Opinion

George Chen

Could Strauss-Kahn’s successor be Chinese?

George Chen
May 20, 2011 02:06 UTC

By George Chen
The opinions expressed are the author’s own.

So, Dominique Strauss-Kahn has resigned with immediate effect. But to the International Monetary Fund it’s hardly the end, just a new beginning.

So who will be the new leader of the IMF? In Beijing, there’s growing ambition and confidence that a Chinese candidate should be appointed, or at least considered.

Zhu Min, a native of Shanghai who experienced the horrible Cultural Revolution and then managed to be admitted into the prestigious Fudan University after the political movement ended, is widely considered and promoted by domestic media as a strong Chinese candidate for the top IMF post.

In the West, Zhu is probably not so well known, although he made his reputation in the banking world after he helped the Bank of China go public in Shanghai and Hong Kong. Last year, Zhu was named by Strauss-Kahn as his special advisor in the IMF, providing Zhu with an international platform from which to raise his profile.

Zhu also studied at Princeton University and John Hopkins University where he obtained a doctorate degree in economics. He speaks fluent English. He’s also widely considered in the financial industry as a master of presentation and communication skills — he led the IPO roadshows for the Bank of China in 2006. Later he was promoted to be a deputy governor of China’s central bank, the People’s Bank of China.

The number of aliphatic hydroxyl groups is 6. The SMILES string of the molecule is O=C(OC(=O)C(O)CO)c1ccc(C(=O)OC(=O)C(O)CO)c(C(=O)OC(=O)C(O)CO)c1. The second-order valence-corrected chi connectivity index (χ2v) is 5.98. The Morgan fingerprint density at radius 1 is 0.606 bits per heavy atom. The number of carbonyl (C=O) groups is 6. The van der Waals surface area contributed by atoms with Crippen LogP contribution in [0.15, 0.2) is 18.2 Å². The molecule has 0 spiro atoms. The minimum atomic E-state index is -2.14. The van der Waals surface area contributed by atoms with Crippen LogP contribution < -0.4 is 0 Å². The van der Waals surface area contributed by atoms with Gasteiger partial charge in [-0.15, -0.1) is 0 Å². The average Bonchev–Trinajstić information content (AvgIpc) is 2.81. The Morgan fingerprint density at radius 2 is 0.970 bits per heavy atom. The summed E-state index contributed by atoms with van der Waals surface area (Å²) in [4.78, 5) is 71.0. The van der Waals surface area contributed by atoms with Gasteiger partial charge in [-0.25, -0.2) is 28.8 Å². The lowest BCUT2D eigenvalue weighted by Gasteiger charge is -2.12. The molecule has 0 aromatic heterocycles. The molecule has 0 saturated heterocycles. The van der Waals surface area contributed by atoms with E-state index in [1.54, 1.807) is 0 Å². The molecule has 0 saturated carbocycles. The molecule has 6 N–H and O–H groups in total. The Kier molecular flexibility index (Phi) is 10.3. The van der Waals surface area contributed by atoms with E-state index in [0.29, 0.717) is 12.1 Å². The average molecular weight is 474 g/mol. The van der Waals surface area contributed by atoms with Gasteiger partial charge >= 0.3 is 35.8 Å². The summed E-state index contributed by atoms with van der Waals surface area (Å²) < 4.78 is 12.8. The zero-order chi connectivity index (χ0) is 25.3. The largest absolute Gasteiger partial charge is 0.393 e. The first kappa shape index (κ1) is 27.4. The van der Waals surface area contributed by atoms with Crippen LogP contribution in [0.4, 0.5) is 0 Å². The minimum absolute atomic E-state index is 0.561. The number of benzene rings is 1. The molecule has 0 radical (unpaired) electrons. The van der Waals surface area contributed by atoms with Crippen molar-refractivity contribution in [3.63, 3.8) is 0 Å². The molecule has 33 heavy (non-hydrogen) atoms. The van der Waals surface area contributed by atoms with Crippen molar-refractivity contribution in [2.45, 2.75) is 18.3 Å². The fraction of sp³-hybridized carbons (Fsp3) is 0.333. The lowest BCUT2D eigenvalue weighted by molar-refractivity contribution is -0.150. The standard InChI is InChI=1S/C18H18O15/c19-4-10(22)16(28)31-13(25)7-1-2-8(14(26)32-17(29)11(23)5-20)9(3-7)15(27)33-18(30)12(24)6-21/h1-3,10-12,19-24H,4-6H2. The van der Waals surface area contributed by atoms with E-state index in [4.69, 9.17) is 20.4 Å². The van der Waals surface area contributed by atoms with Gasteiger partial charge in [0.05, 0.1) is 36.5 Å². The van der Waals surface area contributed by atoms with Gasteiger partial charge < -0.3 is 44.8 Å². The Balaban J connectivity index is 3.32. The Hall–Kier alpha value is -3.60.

High net worth individuals: China’s new export

George Chen
Apr 20, 2011 09:57 UTC

LV

By George Chen
The opinions expressed are the author’s own.

From Paris to New York, London to Hong Kong, when you see more Chinese people shopping in high-end retail outlets, you know they are indeed growing rich. What if I tell you that many rich Chinese are actually planning to become non-Chinese in the foreseeable future?

Merchants Bank, China’s No.1 credit card issuer, which is also widely considered the best retail bank in the world’s No.2 economy, has teamed up with consultancy firm Bain & Company for a study of China’s high net worth individuals. In addition to some fancy numbers, I’m amused and surprised by one of the latest findings – about 60 percent of China’s high net worth individuals have emigrated or are seriously thinking of doing so.

Who are they? Most of them are entrepreneurs with at least 100 million yuan (about US15.3 million) to invest, according to the joint survey.

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